Watch your step!

Colégio SESI Internacional de Ponta Grossa

The students thought about how they could improve their safety while crossing the elevated crosswalk in front of their school.

The ideas

Ponta Grossa is a city where drivers and car traffic are still evolving; people get involved in accidents for silly reasons and for not paying attention to their surroundings and that's not different in front of Colégio SESI Internacional, Colégio SESI and Senac schools where there is an elevated crosswalk.

The students had the idea of interviewing the people that work, study or pass in front of the schools and asked them three questions:

1- How do you get to work/school?

Most of them answered that they get to school/work by car.

2- Have you ever witnessed an accident in front of the school?

Two persons answered that they were present when an accident happened and one student suffered an accident while crossing the street on the elevated crosswalk.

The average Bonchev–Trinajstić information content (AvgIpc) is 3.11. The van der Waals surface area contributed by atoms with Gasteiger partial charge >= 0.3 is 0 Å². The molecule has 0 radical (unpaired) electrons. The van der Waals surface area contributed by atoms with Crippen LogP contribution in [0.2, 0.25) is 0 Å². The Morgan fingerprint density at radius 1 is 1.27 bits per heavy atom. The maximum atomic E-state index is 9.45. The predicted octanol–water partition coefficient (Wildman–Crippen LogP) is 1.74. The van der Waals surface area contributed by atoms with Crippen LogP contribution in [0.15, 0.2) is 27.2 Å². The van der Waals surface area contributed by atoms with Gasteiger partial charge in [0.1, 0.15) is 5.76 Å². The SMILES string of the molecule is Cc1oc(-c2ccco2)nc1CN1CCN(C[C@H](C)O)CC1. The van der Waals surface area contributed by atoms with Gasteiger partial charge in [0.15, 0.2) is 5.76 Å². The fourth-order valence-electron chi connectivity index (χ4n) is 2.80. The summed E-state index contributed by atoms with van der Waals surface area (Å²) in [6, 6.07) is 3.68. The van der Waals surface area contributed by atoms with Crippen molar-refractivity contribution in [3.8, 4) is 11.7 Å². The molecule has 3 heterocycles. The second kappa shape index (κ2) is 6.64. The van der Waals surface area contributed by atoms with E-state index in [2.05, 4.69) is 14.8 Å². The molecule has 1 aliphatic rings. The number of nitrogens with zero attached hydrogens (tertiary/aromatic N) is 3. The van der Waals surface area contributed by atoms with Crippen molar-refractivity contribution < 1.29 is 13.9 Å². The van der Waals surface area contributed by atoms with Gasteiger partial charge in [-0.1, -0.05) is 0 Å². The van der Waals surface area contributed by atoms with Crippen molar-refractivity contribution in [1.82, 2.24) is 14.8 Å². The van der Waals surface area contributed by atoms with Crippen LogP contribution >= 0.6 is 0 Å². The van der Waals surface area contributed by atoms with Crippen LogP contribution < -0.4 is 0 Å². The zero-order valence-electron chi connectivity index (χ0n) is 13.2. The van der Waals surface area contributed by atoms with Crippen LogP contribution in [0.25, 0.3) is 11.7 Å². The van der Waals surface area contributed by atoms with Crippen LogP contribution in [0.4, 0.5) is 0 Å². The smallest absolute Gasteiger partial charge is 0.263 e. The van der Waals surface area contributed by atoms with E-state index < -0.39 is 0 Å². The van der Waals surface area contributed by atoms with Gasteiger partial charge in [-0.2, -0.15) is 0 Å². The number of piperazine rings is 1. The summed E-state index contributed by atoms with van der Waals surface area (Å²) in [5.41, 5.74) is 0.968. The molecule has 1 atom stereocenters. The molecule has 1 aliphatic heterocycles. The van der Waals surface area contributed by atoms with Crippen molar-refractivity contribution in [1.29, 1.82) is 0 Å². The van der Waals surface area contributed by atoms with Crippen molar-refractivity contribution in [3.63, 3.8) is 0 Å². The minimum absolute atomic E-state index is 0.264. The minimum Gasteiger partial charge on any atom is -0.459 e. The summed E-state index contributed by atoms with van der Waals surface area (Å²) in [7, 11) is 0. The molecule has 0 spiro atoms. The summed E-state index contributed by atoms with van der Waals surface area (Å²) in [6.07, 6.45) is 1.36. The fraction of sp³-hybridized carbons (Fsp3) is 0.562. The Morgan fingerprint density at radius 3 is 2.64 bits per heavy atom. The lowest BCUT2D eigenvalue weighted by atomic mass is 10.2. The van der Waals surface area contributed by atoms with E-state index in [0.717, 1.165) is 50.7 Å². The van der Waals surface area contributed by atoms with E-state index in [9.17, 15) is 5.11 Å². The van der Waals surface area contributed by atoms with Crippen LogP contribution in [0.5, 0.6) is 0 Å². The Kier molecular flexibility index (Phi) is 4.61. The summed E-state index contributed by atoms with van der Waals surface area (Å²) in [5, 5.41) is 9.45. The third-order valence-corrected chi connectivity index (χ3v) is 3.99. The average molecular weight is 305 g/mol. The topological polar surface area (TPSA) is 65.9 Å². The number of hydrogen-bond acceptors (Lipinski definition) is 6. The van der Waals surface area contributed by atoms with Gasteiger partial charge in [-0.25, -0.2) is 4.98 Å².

3- How do you think that the elevated crosswalk can be safer for everyone? 

Everyone answered that there should be more signs warning drivers about the schools and there should be speed reducers for the cars when they get closer to the crossing, giving more time for the pedestrians to react to any uncommon situation.

The initiatives

After the interview, the students created a pamphlet and prepared a speech to be given to drivers and pedestrians while handing in the paper, to help them understand better the meaning and the importance of the elevated crosswalk in front of the school and how it can slow down the cars that pass in front of the schools, making their crossing easier and safer. It was not so easy because they didn't have the local authorities support to help controlling the traffic, so it had to be quick and they had to deal with some stressed drivers that didn't want to "waste time" with them. They also spoke to a city councilor to ask about how they can make their school area safer for everybody that goes there or passes by and he said that some measures could be taken, but it takes time, money and a lot of bureaucracy to be made. The students also sent an email to the city mayor asking about the measures and when they could be applied to avoid traffic accidents; until now they got no answer.

They came to the conclusion that the first step to make everything safer is having respect and responsibility from both sides, drivers and pedestrians, so we don't need to wait for public investments or someone to take note of the problems. We have to be the changes that we want to take place.

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